Tuesday, November 20, 2007

Checking the Police Blotter

Given that I've just returned from a trip, and I know better than to travel without a Hard Case Crime novel or two, it's time for a Crime Novel Roundup!

A couple of months ago, I mentioned how much I was enjoying the early pages of Robert Terrall's Kill Now, Pay Later (1960), which is rife with exchanges like this one:
"A very nice-looking dish was waiting for him. Dark hair, glasses. She had a raincoat on that was too big for her, and she kept it on."

"No wonder," I said. "It was my raincoat, and all she had on underneath was one of my drip-dry shirts."

"Now you tell me."
I quoted a bunch of other favorite bits in my earlier post. Though it was a lot of fun--I laughed out loud several times--Kill Now, Pay Later was ultimately a bit disappointing--I kept waiting for the pile of deaths and very bad things to matter to someone, but they never really do. The whole remains extremely light, reminding me a bit of Kyril Bonfiglioli's Mortdecai books, where the crime seems to exist only to enable the drinking and the wry commentary. But maybe I'm being unfair: I came to Kill Now, Pay Later straight from a couple of Lawrence Block novels, where consequence and culpability are never far from the foreground; had I brought to the book a different set of expectations, maybe I would have been able to fully settle in and enjoy it.

The other crime novels I read that same weekend, Cornell Woolrich's Fright (1950) and Georges Simenon's The Man Who Watched Trains Go By (1938), both hinge on unexpected turning points in otherwise ordinary lives--but that's where the similarities end. Woolrich's novel is about a man who accidentally kills a woman who attempts to blackmail him on the eve of his wedding. In the ensuing years, while remaining in some ways completely sane, the man's ever-deepening paranoia drives him to commit hideous acts. Fright is a straightforward crime novel, a study of a weak character deformed by circumstance, and while it lags at times, Woolrich's chilling accounts of his protagonist's coldly violent attempts to cover his tracks pretty much compensate for any longueurs.

Simenon, on the other hand, plunges the reader right into insanity, as his protagonist, Kees Popinga, after discovering that the company he's worked for all his life is bankrupt, throws up his middle-class life completely. He kills a woman, then another, and he's soon on the run from the police, yawing between arguing with himself that all he needs to do is find a sympathetic person to listen to his story and positing himself as a near-Nietzschean superman, beyond all petty social strictures. Simenon's study of curdled normality is unsettling, yet at the same time often grotesquely funny: Popinga is an incompetent, intolerable megalomaniac, and as he sinks further and further into paranoia, his plight becomes cartoonishly ridiculous; what began as a character study ends as a bizarre social comedy.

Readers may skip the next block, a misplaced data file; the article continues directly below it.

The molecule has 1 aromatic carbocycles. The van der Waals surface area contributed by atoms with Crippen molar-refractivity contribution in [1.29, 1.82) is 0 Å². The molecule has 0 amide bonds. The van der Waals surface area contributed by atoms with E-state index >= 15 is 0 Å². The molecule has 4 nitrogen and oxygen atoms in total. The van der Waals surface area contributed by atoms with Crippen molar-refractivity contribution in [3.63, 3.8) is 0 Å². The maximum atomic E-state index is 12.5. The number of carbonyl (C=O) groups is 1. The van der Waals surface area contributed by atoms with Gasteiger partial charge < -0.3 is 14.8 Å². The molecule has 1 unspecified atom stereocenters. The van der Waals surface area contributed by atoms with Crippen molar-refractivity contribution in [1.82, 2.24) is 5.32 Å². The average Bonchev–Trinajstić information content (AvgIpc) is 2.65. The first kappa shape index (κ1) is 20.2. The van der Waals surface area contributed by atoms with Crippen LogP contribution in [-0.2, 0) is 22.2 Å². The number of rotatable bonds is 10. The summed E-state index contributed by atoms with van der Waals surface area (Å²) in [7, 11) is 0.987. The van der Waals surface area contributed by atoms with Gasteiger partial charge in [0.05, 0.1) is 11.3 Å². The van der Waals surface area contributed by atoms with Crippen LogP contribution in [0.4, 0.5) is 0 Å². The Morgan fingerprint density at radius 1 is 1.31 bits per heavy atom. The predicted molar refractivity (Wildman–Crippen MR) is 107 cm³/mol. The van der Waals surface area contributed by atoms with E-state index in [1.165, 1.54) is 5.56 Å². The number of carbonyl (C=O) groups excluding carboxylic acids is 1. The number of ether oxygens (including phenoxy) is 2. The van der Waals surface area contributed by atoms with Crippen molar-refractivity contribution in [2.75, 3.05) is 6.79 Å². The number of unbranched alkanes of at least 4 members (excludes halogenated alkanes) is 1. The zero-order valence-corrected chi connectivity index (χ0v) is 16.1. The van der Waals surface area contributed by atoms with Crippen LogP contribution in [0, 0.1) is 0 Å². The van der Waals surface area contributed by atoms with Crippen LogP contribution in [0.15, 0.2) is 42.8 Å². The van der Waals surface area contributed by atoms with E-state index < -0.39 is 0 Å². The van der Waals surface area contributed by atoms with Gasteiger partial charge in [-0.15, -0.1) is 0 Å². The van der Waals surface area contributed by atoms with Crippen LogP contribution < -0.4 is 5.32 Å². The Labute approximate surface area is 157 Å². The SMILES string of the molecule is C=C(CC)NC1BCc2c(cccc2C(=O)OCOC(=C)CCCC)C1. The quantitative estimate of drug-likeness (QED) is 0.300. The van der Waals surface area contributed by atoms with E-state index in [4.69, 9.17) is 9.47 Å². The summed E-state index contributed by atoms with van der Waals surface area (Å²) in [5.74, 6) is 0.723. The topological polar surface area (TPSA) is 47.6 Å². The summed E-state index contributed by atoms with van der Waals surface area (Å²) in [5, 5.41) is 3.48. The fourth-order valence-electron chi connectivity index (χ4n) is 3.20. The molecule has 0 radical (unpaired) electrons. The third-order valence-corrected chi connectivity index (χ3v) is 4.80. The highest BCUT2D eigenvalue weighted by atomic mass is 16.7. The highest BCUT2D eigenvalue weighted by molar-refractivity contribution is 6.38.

Megalomania serves as a good transition to Ken Bruen and Jason Starr's Slide (2007), as it's the defining trait of Slide's best character. A follow-up to their great Bust (2006), Slide follows the two survivors from that book's band of incompetents, Irish-American slut Angela Petrakos and nasty, murderous, pathologically self-regarding businessman Max Fisher. In Bust, Bruen and Starr achieved something rare and impressive: they set a half-dozen or so distinct characters loose in pursuit of various ends, and succeeded--without undercutting any individual characters' motivations--in bringing them all together in a spectacularly complicated, satisfying, and funny plot. Bust was nasty and violent and deeply misanthropic, and it was one of the best crime novels I've read in recent years.

Slide, though a lot of fun, reads like a slighter sibling: aside from Max Fisher--who, having become a crack-addicted drug dealer, has renamed himself The M.A.X.--the other characters are less vibrant than those of the first novel, and their desires less intricately intertwined. The M.A.X., however, is so funny that he almost singlehandedly redeems the book: his mixture of arrogance, incompetence, and brutality are hideously hilarious. An example, taken nearly at random:
He put the Glock down the waistband of his trousers, in the small of his back, and went, "Ouch." Jesus, it was cold. Did he have time to warm it up? Could you microwave a gun? And it pressed against his bum sacroiliac, shit. He took the piece out, got his black suede jacket. It had that expensive cut, you saw it, you whistled, it said taste and platinum card. Yeah, after today, it was platinum or bust baby.

I'll close with the best crime novel I've read in recent months: David Goodis's The Wounded and the Slain (1955). A thumbnail description sounds formulaic to the point of offensiveness: trying to salvage their failing marriage, a couple vacations in Jamaica--but the husband drunkenly kills a man in the Kingston slums, and the repercussions force the pair to re-evaluate themselves and their relationship. Yet the book works. The man's struggles with alcoholism, guilt, and failure are believable and compelling, while his wife--despite some strikingly dated references to frigidity--by the novel's end has been presented as an independent actor, more than the equal of her husband in decisiveness and action. It's a nice reminder that while noir features more than its share of misogyny, it also is the source of some female characters who are far stronger than the men who surround them--and not all of them are femme fatales.

Anyone else putting The Black Lizard Big Book of Pulps on their Christmas list?

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